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Chapter 19: The Shadow of M. Fouquet. (continued)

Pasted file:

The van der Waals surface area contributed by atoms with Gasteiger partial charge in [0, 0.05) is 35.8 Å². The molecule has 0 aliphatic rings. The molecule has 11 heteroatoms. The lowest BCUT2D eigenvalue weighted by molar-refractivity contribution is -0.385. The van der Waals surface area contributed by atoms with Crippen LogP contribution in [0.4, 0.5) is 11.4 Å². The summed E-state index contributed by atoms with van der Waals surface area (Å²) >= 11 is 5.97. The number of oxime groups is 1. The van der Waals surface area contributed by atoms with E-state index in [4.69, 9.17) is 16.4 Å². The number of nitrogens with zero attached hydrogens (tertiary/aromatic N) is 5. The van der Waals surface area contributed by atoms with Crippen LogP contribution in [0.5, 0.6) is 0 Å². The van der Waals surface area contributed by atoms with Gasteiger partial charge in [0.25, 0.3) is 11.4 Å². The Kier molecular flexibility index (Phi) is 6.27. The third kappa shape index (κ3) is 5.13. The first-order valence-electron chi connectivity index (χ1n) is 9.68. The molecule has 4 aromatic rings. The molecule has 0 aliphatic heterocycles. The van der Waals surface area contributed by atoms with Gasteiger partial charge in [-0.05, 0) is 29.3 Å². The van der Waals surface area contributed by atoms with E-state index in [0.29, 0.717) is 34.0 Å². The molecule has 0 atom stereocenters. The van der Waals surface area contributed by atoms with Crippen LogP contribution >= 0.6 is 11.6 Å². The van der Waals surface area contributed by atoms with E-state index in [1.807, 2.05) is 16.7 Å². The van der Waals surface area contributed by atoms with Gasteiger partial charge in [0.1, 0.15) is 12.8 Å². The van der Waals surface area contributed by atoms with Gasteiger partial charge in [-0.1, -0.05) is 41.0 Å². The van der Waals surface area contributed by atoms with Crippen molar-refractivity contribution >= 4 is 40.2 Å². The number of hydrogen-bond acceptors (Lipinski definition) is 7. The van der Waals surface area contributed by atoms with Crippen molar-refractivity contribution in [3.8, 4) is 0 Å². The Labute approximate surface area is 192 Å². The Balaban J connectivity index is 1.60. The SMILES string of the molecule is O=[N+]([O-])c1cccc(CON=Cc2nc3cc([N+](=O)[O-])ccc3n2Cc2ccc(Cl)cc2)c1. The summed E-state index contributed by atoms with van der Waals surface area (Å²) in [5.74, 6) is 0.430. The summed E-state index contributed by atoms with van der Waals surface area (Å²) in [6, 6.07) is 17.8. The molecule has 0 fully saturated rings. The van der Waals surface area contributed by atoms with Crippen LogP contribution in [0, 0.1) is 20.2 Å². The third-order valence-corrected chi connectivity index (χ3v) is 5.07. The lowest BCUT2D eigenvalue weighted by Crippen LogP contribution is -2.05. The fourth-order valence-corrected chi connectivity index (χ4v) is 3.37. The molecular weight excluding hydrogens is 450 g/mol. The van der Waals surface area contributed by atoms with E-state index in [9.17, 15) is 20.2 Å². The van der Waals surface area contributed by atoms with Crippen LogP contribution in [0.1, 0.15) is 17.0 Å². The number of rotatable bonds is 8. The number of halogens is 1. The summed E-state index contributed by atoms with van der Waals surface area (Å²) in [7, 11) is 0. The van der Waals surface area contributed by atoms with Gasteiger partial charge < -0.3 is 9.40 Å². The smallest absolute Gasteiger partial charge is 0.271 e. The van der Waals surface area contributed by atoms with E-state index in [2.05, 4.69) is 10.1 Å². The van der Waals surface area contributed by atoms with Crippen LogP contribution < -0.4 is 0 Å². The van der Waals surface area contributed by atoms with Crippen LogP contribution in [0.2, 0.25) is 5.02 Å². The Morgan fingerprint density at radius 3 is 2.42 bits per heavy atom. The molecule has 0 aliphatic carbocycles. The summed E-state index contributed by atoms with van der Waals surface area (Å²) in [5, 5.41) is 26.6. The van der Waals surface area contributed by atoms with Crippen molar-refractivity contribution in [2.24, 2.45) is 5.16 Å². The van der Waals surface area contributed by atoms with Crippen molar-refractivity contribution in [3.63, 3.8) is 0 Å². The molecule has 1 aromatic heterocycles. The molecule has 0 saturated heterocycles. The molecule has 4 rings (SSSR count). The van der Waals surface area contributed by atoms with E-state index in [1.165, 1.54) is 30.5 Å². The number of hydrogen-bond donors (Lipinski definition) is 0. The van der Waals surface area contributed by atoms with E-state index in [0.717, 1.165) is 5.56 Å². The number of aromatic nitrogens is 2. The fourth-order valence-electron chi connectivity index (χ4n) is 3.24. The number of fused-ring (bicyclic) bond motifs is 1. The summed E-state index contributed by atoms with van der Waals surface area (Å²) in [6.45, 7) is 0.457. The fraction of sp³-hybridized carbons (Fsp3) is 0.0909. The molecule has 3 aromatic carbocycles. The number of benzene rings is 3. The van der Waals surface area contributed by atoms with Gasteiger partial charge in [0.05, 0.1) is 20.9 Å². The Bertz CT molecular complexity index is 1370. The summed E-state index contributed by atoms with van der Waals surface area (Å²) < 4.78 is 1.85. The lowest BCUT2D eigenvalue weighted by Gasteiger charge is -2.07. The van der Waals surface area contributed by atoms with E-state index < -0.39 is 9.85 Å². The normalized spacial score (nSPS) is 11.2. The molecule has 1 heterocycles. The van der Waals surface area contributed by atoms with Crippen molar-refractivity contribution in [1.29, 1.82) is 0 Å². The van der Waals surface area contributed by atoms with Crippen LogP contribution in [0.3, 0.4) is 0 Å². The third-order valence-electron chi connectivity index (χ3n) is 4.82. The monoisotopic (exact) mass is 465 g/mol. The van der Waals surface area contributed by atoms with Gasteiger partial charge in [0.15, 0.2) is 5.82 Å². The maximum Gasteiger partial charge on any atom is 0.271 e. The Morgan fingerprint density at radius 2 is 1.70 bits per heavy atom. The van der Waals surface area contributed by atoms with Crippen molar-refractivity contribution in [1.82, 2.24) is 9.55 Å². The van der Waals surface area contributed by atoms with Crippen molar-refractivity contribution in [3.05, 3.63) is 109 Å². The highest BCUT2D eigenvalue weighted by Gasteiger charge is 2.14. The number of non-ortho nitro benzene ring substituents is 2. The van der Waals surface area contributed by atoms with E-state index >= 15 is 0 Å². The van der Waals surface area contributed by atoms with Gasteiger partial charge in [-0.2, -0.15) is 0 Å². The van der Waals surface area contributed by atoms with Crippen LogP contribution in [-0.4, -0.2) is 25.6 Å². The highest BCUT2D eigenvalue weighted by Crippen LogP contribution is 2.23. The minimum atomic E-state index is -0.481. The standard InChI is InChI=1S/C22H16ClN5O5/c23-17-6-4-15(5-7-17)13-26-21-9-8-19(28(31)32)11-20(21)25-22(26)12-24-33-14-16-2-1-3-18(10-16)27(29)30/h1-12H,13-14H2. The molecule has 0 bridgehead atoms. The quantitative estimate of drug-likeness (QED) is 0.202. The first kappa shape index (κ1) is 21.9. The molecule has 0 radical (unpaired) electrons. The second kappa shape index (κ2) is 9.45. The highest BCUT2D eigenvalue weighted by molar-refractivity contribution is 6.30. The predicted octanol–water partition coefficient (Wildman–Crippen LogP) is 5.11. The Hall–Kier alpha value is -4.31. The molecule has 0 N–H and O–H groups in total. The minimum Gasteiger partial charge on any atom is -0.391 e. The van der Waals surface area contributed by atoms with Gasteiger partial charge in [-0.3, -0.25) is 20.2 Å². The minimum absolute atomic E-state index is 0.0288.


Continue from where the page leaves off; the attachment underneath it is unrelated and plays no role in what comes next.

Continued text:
"Well," he said, as he quitted the royal apartment, "I seem now to be mixed up historically with the destinies of the king and of the minister; it will be written, that M. d'Artagnan, a younger son of a Gascon family, placed his hand on the shoulder of M. Nicolas Fouquet, the surintendant of the finances of France. My descendants, if I have any, will flatter themselves with the distinction which this arrest will confer, just as the members of the De Luynes family have done with regard to the estates of the poor Marechal d'Ancre. But the thing is, how best to execute the king's directions in a proper manner. Any man would know how to say to M. Fouquet, 'Your sword, monsieur.' But it is not every one who would be able to take care of M. Fouquet without others knowing anything about it. How am I to manage, then, so that M. le surintendant pass from the height of favor to the direst disgrace; that Vaux be turned into a dungeon for him; that after having been steeped to his lips, as it were, in all the perfumes and incense of Ahasuerus, he is transferred to the gallows of Haman; in other words, of Enguerrand de Marigny?" And at this reflection, D'Artagnan's brow became clouded with perplexity. The musketeer had certain scruples on the matter, it must be admitted. To deliver up to death (for not a doubt existed that Louis hated Fouquet mortally) the man who had just shown himself so delightful and charming a host in every way, was a real insult to one's conscience. "It almost seems," said D'Artagnan to himself, "that if I am not a poor, mean, miserable fellow, I should let M. Fouquet know the opinion the king has about him. Yet, if I betray my master's secret, I shall be a false-hearted, treacherous knave, a traitor, too, a crime provided for and punishable by military laws - so much so, indeed, that twenty times, in former days when wars were rife, I have seen many a miserable fellow strung up to a tree for doing, in but a small degree, what my scruples counsel me to undertake upon a great scale now. No, I think that a man of true readiness of wit ought to get out of this difficulty with more skill than that. And now, let us admit that I do possess a little readiness of invention; it is not at all certain, though, for, after having for forty years absorbed so large a quantity, I shall be lucky if there were to be a pistole's-worth left." D'Artagnan buried his head in his hands, tore at his mustache in sheer vexation, and added, "What can be the reason of M. Fouquet's disgrace? There seem to be three good ones: the first, because M. Colbert doesn't like him; the second, because he wished to fall in love with Mademoiselle de la Valliere; and lastly, because the king likes M. Colbert and loves Mademoiselle de la Valliere. Oh! he is lost! But shall I put my foot on his neck, I, of all men, when he is falling a prey to the intrigues of a pack of women and clerks? For shame! If he be dangerous, I will lay him low enough; if, however, he be only persecuted, I will look on. I have come to such a decisive determination, that neither king nor living man shall change my mind. If Athos were here, he would do as I have done. Therefore, instead of going, in cold blood, up to M. Fouquet, and arresting him off-hand and shutting him up altogether, I will try and conduct myself like a man who understands what good manners are. People will talk about it, of course; but they shall talk well of it, I am determined." And D'Artagnan, drawing by a gesture peculiar to himself his shoulder-belt over his shoulder, went straight off to M. Fouquet, who, after he had taken leave of his guests, was preparing to retire for the night and to sleep tranquilly after the triumphs of the day. The air was still perfumed, or infected, whichever way it may be considered, with the odors of the torches and the fireworks. The wax-lights were dying away in their sockets, the flowers fell unfastened from the garlands, the groups of dancers and courtiers were separating in the salons. Surrounded by his friends, who complimented him and received his flattering remarks in return, the surintendant half-closed his wearied eyes. He longed for rest and quiet; he sank upon the bed of laurels which had been heaped up for him for so many days past; it might almost have been said that he seemed bowed beneath the weight of the new debts which he had incurred for the purpose of giving the greatest possible honor to this fete. Fouquet had just retired to his room, still smiling, but more than half-asleep. He could listen to nothing more, he could hardly keep his eyes open; his bed seemed to possess a fascinating and irresistible attraction for him. The god Morpheus, the presiding deity of the dome painted by Lebrun, had extended his influence over the adjoining rooms, and showered down his most sleep-inducing poppies upon the master of the house. Fouquet, almost entirely alone, was being assisted by his valet de chambre to undress, when M. d'Artagnan appeared at the entrance of the room. D'Artagnan had never been able to succeed in making himself common at the court; and notwithstanding he was seen everywhere and on all occasions, he never failed to produce an effect wherever and whenever he made his appearance. Such is the happy privilege of certain natures, which in that respect resemble either thunder or lightning; every one recognizes them; but their appearance never fails to arouse surprise and astonishment, and whenever they occur, the impression is always left that the last was the most conspicuous or most important.
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